May 24th, 2011
When I was in grad school for Clinical Execise Physiology I used to print out CrossFit articles and put them in my binder. I would read them during class because what they were teaching us was repetitive and outdated. What they had to offer in the exercise physiology category of the CrossFit Journal I found fascinating. I would learn more from reading one article then I would in a whole semester. I pulled the excerpt from an article written by Lon Kilgore, PhD. I know exercise physiology might be foreign to some or most of you, but Lon discusses why interval training is more effective in building cardiovascular endurance than long slow distance training.
“It is the uptake and utilization of oxygen at the muscle that is the driving force of VO2max gain. And guess what? It really doesn’t involve a great deal of cardiovascular adaptation. Rather, the adaptation must, by physiological necessity, be at and in the muscle. Changes in metabolic enzyme concentrations, membrane glucose transporters, myoglobin concentrations, and other phenomena localized to the working muscle enable more efficient extraction of oxygen from the blood and utilization in the cell. All these enable the muscle to consume more oxygen. Remember that VO2 max, the absolute marker of aerobic fitness, has the centerpiece of its definition “ability to consume oxygen.” It is not defined by the ability of the heart, lungs, and vasculature to deliver oxygen.
Here lies my heresy. Consumption does not relate strongly to delivery. To state that to develop VO2max one does not need to significantly develop the heart and lungs through traditional aerobic training is not intuitive. So let’s clarify with one important piece of data to make sure this is correctly understood. When the body is at rest, only a small amount of available oxygen in the blood is extracted for use at the cell. The remainder of hemoglobin-bound oxygen stays associated with the red blood cells even after it has been exposed to the muscle at the capillary. Blood oxygen saturation is routinely 98% or better at rest. With long-slow- distance exercise, blood oxygen saturations are not significantly different from those at rest. It is rare to have a significant reduction in saturation with this type of training. Further, it has been proposed that the only way to induce a significant desaturation with long-slow- distance training is to do it at altitude (where there’s less oxygen present to start with).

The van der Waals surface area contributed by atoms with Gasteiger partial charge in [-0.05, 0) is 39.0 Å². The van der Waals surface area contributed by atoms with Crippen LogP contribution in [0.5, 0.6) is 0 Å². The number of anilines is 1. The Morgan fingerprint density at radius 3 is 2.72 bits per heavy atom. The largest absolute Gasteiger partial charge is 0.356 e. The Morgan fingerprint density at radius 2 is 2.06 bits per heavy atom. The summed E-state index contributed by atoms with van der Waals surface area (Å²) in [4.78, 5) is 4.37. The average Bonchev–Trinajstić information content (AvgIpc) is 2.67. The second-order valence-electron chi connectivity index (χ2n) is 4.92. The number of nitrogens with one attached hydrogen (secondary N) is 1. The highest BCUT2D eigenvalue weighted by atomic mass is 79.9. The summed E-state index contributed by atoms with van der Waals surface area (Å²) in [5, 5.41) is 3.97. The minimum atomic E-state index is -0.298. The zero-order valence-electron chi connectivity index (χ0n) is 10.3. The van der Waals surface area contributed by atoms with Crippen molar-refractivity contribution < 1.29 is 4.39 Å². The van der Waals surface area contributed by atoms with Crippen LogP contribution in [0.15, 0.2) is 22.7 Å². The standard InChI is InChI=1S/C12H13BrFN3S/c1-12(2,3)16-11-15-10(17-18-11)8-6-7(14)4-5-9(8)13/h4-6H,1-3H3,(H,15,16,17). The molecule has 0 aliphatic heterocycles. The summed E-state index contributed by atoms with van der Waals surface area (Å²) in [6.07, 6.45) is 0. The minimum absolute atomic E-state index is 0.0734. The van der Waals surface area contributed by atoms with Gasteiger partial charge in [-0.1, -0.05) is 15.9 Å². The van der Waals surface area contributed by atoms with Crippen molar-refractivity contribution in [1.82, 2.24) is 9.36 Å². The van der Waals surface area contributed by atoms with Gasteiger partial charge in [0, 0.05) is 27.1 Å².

Here’s the rub though. In a previously untrained individual, long-slow-distance training induces enough of an oxygen homeostatic disruption to drive improvement in VO2max for a short time. Statistically insignificant drops in blood oxygen saturation are an adequate adaptive stimulus in the beginner. But once the trainee has been training consistently for 3 to 9 months, long- slow-distance is no longer sufficiently specific a stress to drive oxygen-handling adaptation. A beginner is adapted to no work, so any type of work above sedentary life will drive a spectrum of fitness-related changes in structure and in function. Intermediate, advanced, and elite trainees cannot benefit similarly from such a non- specific training stress. In the intermediate trainee and beyond, it is the depression of oxygen saturation as a result of interval training that forces the muscle to adapt to improve its ability to extract and consume oxygen to power exercise. Oxygen saturation is a marker of the specific driving force of VO2max gain. If a beginner does long-slow-distance work and blood oxygen saturations drop 1% or less to 97%, this is enough to drive adaptation. But intermediate, advanced, and elite trainees need more. They need a drop in oxygen saturation to as low as 91%, maybe even lower for an elite athlete.”
All that being said….sprint your butts off on those 800s today!
30 Air Squats
10 Ring Dips
L2- 4 Rounds
L1- 3 Rounds